There was yet another illustration that would never see print as well…or maybe it did, we just didn’t have the right means to see it.

ILLUSTRATION #166: Invisible Stalker

Always a funster, Tim (along with Monstrous Manual editor Doug Stewart) signed a blank sheet of paper as the art for the Invisible Stalker (a classic D&D monster present since the game’s debut) and added it to the stack of completed artwork before handing it over to art director Peggy Cooper for scanning. Coincidentally, I’d sent over a piece when I shipped up my art for the book. It remains in Tim’s collection to this day.

I hear the Ral Partha miniature of this one came out great but didn’t sell well. I wonder why?

But Wait, There’s More!

After delivering the last stragglers to TSR, Tim and I continued having conversations about the possibility of having me redo a few other images, too. Some of the “bird-folk” illustrations that were turned in were not as evocative as he’d hoped. I got to work immediately, completing sketches and ink drawings for both the Kenku and Aarakocra:

…which Tim liked but ultimately did not go with, as the Art department was close to finishing the book and preparing it for print. Yet, the conversations continued and there was talk of me taking a stab at some other monsters as well:

I cannot recall if the above were sketched because Tim had asked or (more likely) because my enthusiasm compelled me to do them. These next ones; however, certainly made it past the sketch stage. Like the Kenku, they’re inked and ready for color:

But, in the end, time ran out. All these drawings were filed away, never to appear in print.

By the end of March 1993, my work on the AD&D Monstrous Manual was completed.


But Wait, You Didn’t Talk About The…

Yes, there were plenty of other monsters I illustrated that were not covered in this blog series, in particular; the Lycanthropes. This is due to several factors: I don’t have any recollection of creating the artwork, I don’t own the original artwork (or decent laser copies) and/or I don’t have a lot of sketches and process for them. You see, for every interesting behind-the-scenes story of how I came to draw a Displacer Beast there’s a Giant Centipede that was simply completed so I could move on and make that deadline.

However, here are scans of sketches for a few that I did not discuss.

Those Little “td” Initials in the Artwork

I love when a longtime fan shares that they first came to know my work through the illustrations I’d done for the Monstrous Manual. Often I am told that many enjoyed, “…looking for those little ‘td’ initials next to the art.”

Part of the impetus for this series of posts was newly discovered correspondence from Tim during the time that we worked on this book (above). It provided weekly interactions where sketches were given feedback and final art was revised and approved. It also helped me piece together a timeline of when the art was completed.

A fascinating detail that became quite apparent was how my initials evolved each week as I finished batches of art.

As mentioned earlier, at the end of each week I would head to the local copy shop to have a set of color laser copies made and send them up to Tim for feedback. When I rearranged my artwork in a chronological order it was interesting to see my initials transform from a hand drawn font to a genuine signature. The graphic above tracks my confidence growing week-by-week as an artist.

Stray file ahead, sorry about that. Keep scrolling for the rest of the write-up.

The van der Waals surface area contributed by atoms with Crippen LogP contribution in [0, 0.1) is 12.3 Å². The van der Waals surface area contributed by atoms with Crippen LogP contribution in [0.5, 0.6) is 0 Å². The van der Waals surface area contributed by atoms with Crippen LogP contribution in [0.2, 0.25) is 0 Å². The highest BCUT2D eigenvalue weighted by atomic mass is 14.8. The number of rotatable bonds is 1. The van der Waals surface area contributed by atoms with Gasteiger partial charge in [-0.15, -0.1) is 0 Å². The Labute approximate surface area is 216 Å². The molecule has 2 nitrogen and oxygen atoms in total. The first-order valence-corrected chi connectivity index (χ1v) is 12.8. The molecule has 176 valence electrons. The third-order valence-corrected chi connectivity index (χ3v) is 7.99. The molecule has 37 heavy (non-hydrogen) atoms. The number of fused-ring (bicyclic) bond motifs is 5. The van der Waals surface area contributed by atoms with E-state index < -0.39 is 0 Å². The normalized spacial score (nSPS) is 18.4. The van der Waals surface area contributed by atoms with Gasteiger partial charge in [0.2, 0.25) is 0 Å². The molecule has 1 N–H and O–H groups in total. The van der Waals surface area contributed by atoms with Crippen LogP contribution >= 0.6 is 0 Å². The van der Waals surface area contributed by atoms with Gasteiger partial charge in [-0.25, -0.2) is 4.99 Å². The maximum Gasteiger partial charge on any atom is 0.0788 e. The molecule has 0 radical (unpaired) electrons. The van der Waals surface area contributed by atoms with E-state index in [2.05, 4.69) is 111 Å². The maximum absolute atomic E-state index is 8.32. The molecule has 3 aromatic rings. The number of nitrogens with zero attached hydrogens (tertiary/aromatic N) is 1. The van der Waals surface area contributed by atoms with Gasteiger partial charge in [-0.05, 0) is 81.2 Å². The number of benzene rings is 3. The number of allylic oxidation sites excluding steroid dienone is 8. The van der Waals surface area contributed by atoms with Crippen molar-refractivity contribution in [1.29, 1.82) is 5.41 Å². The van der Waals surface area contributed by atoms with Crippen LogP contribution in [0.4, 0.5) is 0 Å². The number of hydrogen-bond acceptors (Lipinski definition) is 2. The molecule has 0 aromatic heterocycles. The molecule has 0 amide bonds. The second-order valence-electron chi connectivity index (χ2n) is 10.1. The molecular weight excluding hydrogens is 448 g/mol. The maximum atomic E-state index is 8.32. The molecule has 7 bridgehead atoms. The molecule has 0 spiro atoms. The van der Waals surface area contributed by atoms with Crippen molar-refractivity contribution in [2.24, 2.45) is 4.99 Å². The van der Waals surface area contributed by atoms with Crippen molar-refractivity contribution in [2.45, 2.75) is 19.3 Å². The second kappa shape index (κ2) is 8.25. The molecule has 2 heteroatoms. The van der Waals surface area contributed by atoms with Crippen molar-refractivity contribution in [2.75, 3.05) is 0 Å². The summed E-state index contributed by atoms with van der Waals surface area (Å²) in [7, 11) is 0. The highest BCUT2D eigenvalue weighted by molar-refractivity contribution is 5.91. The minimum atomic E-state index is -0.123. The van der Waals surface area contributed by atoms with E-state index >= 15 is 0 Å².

I won’t bore you with a detailed timeline (though if you are curious, you can take a look at it here). Either way, now, when you page through the old Monstrous Manual you can note the style in my initials and approximate when I rendered your favorite monster.

One Last Thing

If you were to page through my contract, you might say that the business-end of this job wasn’t worth it. As a work for hire, all rights of the artwork (except for prints) were owned by TSR and I was paid $70 per illustration. That’s about $150 today. You may be thinking, if I was just starting out now would I still take this job? Unequivocally, the answer would be YES.

This high-profile project gave me so much more than money: it built my confidence as an artist, taught me how to truly collaborate and work with an editor, and invited me in to become a part of a legacy that I held dear. If I could go back, I wouldn’t change a thing (except keep a better archive of the artwork).

The thing is, I grew past this and became an artist who went on to successfully create new stories of my own. This experience, back in good ol’ 1993, was a building block in the foundation of my career. I’ll elaborate more on that in the final post of ‘Behind the Monstrous Manual’.

Next: Part 10: After the Monstrous Manual



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Never Abandon Imagination Tony DiTerlizzi: Never abandon imagination.

Imagination is a world of possibility that exists within each of us. It is what makes us uniquely human. It is our creative fingerprint that touches and influences the world around us. Imagination is essential to art and science; to innovation and prosperity. It gives us hope, calls us to action and leads to change.

Whether it’s fairies, dragons, robots or aliens, all of my children’s book characters are siblings born of my imagination – an imagination strengthened through years of encouragement from family, teachers and friends. While so many others abandoned it during their transition from childhood to adulthood, I fiercely held onto mine, hoping for a day when I could share it to inspire the next generation of dreamers. Innovators. World changers.

Imagination empowers us to envision and create a reality of what could be. We must hold it dear, foster it and never abandon it.